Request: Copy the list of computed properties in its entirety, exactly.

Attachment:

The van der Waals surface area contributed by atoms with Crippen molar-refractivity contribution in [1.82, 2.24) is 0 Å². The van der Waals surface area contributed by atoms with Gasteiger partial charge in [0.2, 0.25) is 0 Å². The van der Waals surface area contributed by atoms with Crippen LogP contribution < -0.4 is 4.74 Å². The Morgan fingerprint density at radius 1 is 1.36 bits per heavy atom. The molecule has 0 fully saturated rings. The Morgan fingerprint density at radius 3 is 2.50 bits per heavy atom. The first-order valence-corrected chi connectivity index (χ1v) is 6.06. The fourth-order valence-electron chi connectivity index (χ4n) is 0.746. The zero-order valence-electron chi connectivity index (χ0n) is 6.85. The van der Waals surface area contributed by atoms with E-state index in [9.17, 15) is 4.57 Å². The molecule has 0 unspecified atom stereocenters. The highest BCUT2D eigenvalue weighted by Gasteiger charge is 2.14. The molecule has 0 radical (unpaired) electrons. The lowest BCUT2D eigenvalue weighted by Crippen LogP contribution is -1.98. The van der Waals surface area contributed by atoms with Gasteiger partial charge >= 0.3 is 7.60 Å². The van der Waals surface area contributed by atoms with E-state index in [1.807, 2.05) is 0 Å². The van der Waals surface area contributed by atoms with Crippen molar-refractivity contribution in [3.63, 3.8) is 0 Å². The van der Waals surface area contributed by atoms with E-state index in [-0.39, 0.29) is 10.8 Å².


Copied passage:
The van der Waals surface area contributed by atoms with Crippen molar-refractivity contribution in [1.82, 2.24) is 0 Å². The van der Waals surface area contributed by atoms with Gasteiger partial charge in [0.2, 0.25) is 0 Å². The van der Waals surface area contributed by atoms with Crippen LogP contribution < -0.4 is 4.74 Å². The Morgan fingerprint density at radius 1 is 1.36 bits per heavy atom. The molecule has 0 fully saturated rings. The Morgan fingerprint density at radius 3 is 2.50 bits per heavy atom. The first-order valence-corrected chi connectivity index (χ1v) is 6.06. The fourth-order valence-electron chi connectivity index (χ4n) is 0.746. The zero-order valence-electron chi connectivity index (χ0n) is 6.85. The van der Waals surface area contributed by atoms with E-state index in [9.17, 15) is 4.57 Å². The molecule has 0 unspecified atom stereocenters. The highest BCUT2D eigenvalue weighted by Gasteiger charge is 2.14. The molecule has 0 radical (unpaired) electrons. The lowest BCUT2D eigenvalue weighted by Crippen LogP contribution is -1.98. The van der Waals surface area contributed by atoms with Gasteiger partial charge >= 0.3 is 7.60 Å². The van der Waals surface area contributed by atoms with E-state index in [1.807, 2.05) is 0 Å². The van der Waals surface area contributed by atoms with Crippen molar-refractivity contribution in [3.63, 3.8) is 0 Å². The van der Waals surface area contributed by atoms with E-state index in [-0.39, 0.29) is 10.8 Å².